audio files, see multimedia files
\auvimm, 4.6

bulletsymb class option, 3.0

cdescription environment, 3.4
cenumerate environment, 3.4
citemize environment, 3.4
color schemes, see presentation schemes
columns, 4.3

\distance, 3.2

     commands, 3.0
     environments, 3.0
     options, 3.0
evince pdf file viewer, 4.6

footer fields on slides, 3.5
\fromlinktext, 3.0

ghostscript, 4.7
graphics files, 4.2

handout, 4.7, 4.7
hypertext elements, 4.8, 4.8

Impress (LibreOffice) presentation, 5.3
includegraphics, 4.2
incremental slides, see overlays
installation, 2.0, 2.0

logo graphics file, 3.5
LuaLATEX, 1.0, 3.0, 3.1

minimalistic example, presentation, 3.1
minipage environment, 4.3
multimedia files, 4.6, 4.6

navigation symbols panel, 4.5, 4.5
notes for slides, pdfpc viewer, 5.4

overlays, 4.4, 4.4

page number, 3.5
\pagenrconst, 4.4
pdfLATEX, 1.0
pdfpc viewer, 4.6, 5.4
pdftk, 4.7
Powerpoint presentation, 5.3
presentation schemes, 4.10, 4.10
psli environment, 3.2

\raggedright, 3.3
recipes for elpres presentations, 5.0
rsli environment, 3.2

schemes, color, see presentation schemes
screen aspect ratio, 1.0
simple example, presentation, see minimalistic example, presentation
slides in elpres, 3.0
\slidetitlecolor, 3.5, 3.5

text boxes, colored, 5.1
title page, 3.2
title, text color, 3.5
\totargettext, 3.0

video files, see multimedia files

wallpaper background, 4.9, 4.9


1volker dot kiefel at freenet dot de, http://vkiefel.de/elpres.html
2To make copying easier, this manual is also available as .html document on the elpres website (http://www.vkiefel.de/elpres.html)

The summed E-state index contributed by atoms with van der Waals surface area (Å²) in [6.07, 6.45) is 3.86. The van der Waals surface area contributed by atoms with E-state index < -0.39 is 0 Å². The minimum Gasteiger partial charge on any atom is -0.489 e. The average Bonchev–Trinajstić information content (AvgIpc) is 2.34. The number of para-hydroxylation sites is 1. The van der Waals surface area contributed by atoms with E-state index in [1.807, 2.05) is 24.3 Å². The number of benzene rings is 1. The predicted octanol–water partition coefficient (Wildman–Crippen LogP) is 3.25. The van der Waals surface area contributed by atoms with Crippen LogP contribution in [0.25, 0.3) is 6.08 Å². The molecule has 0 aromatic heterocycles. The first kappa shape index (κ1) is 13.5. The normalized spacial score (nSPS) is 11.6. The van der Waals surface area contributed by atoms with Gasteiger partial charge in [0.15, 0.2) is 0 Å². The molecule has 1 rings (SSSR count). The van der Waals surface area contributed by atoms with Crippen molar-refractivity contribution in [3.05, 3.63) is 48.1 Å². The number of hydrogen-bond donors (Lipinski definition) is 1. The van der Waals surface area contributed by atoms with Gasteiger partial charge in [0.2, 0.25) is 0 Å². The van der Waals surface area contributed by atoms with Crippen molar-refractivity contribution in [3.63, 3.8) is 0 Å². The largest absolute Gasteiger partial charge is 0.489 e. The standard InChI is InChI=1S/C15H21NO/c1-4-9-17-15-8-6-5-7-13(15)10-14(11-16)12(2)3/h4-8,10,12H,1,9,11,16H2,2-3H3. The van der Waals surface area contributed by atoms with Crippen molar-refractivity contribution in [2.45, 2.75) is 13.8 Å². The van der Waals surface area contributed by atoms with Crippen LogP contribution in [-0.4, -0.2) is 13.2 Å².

3for details see the description on checking the elpres-installation in section 3.1
4The location for the "local", manually updated class and package files may be different, depending on the TEX system and the OS.
5for audio video media
7psli: plain slide
8rsli: raw slide
9If you enter rhead, chead or lhead, elpres will issue an error message. Use of the header fields will generate unwanted effects on page layout due to fancyhdr.
10The auvimm command uses the href command of the hyperref package
11https://pdfpc.github.io/: pdfpc - A presenter console with multi-monitor support for PDF files
12e. g. defined by a bitmap image with the same aspect ratio as the video
14which regerettably is only available on Linux or other Unix-like systems, on Windows systems, the procedure described above in section 4.7.2 can be used as alternative
16both, totargettext and fromlinktext are are redefinitions of commands from the hyperref package
17written by Michael H.F. Wilkinson and available on CTAN
18i. e. following begin{document}
19written by Rolf Niepraschk and available on CTAN
20the name of the corresponding style or package file is elpreswhiteredscheme.sty
21Color names for use by the presentation author start with ep...
22 . e. "gs ... input.pdf" should be entered as one line and "gs ... temp.pdf" should be entered as a second line
23Details can be found in the documentation of gs https://www.ghostscript.com/doc/current/Use.htm
24Menu structure of LibreOffice v6.4

File translated from TEX by TTH, version 4.15.
On 12 Aug 2021, 09:27.